Binondo is known for being one of the world’s oldest Chinatowns. If you’re staying in Manila, drop by the area for an exciting adventure into the other side of Old Manila that’s sure to please even the most jaded of backpackers.
The Binondo district gets its name from the word “binundok,” referring to its once-mountainous terrain. While admittedly less glitzy than before, Binondo still draws a good number of tourists, attracted by its rough charm. Intrepid travelers in the area can discover great food from humble restaurants and hidden architectural gems. Many of these finds can be found along Ongpin Street, which is now considered as the main stretch of this district.
By land transportation
Simply take the LRT1 and get off at Carriedo Station. Walk northeast, past Sta. Cruz Church and the Carriedo Fountain, to Ongpin Street.
Meanwhile, most jeepney routes that end at Divisoria pass by or through Binondo. Commuters can also ride jeepneys to Sta. Cruz Church, alighting at Carriedo Fountain, which is at one end of Ongpin Street.
With Binondo’s many small, crowded streets, walking is the best way to get around the area. Alternatively, travelers can hail a tricycle (auto rickshaw) or a pedicab (bicycle rickshaw) to get from one point to another.
Binondo may be small compared to the other districts of Manila. However, many attractions are crammed into this small area that a day won’t be enough to explore them all. Most tourists can start at Binondo Church, which features a unique octagonal bell tower. This bell tower was the only part left of the original structure, dating back to the 16th century.
For a taste of daily life, travelers can duck into the Carvajal Street Market. More a hidden alley than a street, this market sells various food items and raw ingredients. It’s also honme to Quik-Snack, a restaurant that’s been open since 1968.
Travelers can also stroll down the stretch of Escolta Street and admire the pre-World War II buildings that line it. One of these is the Calvo Building (built 1938), which houses a small museum filled with vintage goods from Manila’s glorious past. Another is the First United Building (built 1928), which not only houses its own museum. The building is now home to The HUB: Make Lab, a business incubation space for artists and indie entrepreneurs.
Of course, travelers can cap their visit with a shot of the area’s iconic arches on Quintin Paredes Street, at the foot of Jones Bridge. The first smaller arch—the Filipino-Chinese Friendship Arch—was erected in the 1970s. Meanwhile, the newer, bigger arch was unveiled only in 2015 and is considered the largest in the world.
If there’s one thing that most locals associate with Binondo, it’s good food at even better prices. Hence, one of the most popular things to do in the area is to go on a DIY food trip. Travelers can also join the Binondo Food Wok tour from Old Manila Walks, which includes tasting some of the district’s finest delicacies.
Photography buffs are also in luck, shooting their way around the district. This is especially true for Escolta Street, which is also a popular area for shooting commercials and scenes in period dramas. And for an old-school experience, travelers can hop on a calesa—a traditional horse-drawn carriage—and use it to get around the district.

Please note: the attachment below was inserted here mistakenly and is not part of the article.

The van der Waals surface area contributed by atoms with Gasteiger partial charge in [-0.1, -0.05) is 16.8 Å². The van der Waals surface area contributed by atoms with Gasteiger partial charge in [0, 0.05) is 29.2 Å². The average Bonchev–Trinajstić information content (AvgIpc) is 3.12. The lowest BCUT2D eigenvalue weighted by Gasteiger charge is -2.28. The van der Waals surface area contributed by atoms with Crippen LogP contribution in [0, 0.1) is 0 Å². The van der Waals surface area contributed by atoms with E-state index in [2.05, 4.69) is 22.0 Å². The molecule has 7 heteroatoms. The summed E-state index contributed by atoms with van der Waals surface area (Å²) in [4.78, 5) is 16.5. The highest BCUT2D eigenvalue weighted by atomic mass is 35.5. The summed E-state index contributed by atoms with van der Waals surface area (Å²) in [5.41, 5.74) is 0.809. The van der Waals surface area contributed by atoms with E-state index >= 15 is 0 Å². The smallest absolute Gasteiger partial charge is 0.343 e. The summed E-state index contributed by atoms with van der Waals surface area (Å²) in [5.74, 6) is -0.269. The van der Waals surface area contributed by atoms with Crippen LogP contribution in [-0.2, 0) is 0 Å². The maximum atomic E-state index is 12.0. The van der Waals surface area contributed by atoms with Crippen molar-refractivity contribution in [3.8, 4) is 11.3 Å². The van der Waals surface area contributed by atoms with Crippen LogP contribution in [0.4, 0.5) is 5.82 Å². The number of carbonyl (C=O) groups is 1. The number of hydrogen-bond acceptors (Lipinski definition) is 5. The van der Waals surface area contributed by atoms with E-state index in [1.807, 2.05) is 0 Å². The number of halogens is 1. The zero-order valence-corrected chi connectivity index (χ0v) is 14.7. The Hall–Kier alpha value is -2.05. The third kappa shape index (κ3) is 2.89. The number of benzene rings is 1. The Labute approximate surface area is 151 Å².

Binondo is home to many of the oldest, still-operating restaurants in the metropolis. Many of them still serve authentic Filipino-Chinese cuisine. These include the now-ironically named New Toho Food Center, established in 1888 and known for their Toho Beef dish. Then there’s Chuan Kee (1940s), which now has a more upscale spin-off called Café Mezzanine on the second floor. Last but not the least is Sincerity (1956), which is best known for their fried chicken.
But in Binondo, it’s not only the old mainstays that you should try. There are a number of other impressive, relatively newer restaurants in the area. For dumplings, you have an option between Dong Bei Dumplings and Tasty Dumplings. Meanwhile, dimsum lovers should pay a visit to either Wai Ying or Ying Ying restaurants, which are said to be owned by the same family. A stop at Lan Zhou La Mien is also a must—the restaurant offers freshly prepared, hand-pulled noodles.
Of course, any talk of Filipino-Chinese cuisine should include the hopia, a pastry with a sweet filling and a flaky crust. Binondo is home to three of the finest hopia makers in the country; no traveler should leave without tasting these specialties. First is the 100-year-old Eng Bee Tin, which invented the ube (yam) hopia. Then there’s Ho-Land, established in the 1960s, which still makes their monggo (mung bean) hopia the traditional, home-cooked way. Finally, there’s Polland, established in 1968 and popular for their hopia baboy. The hopia’s name is a misnomer, however, for baboy means pig or pork—when the filling is in fact made from kundol (wintermelon).
Admittedly, despite the number of restaurants in the area, nightlife options in the area are quite limited. However, one of the few establishments where you can get a drink is sure to please. This establishment is Fred’s Revolucion, a bar on Escolta Street, which serves up local craft beers alongside great meals.
There are a number of hotels in Binondo that cater mostly to business travelers and budget travelers. Arguably the finest option in the area is Ramada Manila, a four-star hotel located directly across the Binondo Church. Another suitable option is the
Wear comfortable walking shoes and clothes. In some parts of Binondo, sidewalks are virtually non-existent. Hence, great walking shoes are a must for traversing its many small streets.
Visiting in Binondo during Chinese New Year is fun. However, the crowds can get huge during the celebrations; if you can’t stand crowds, visit another day.
Be prepared to rough it out and practice a fair bit of caution when going around.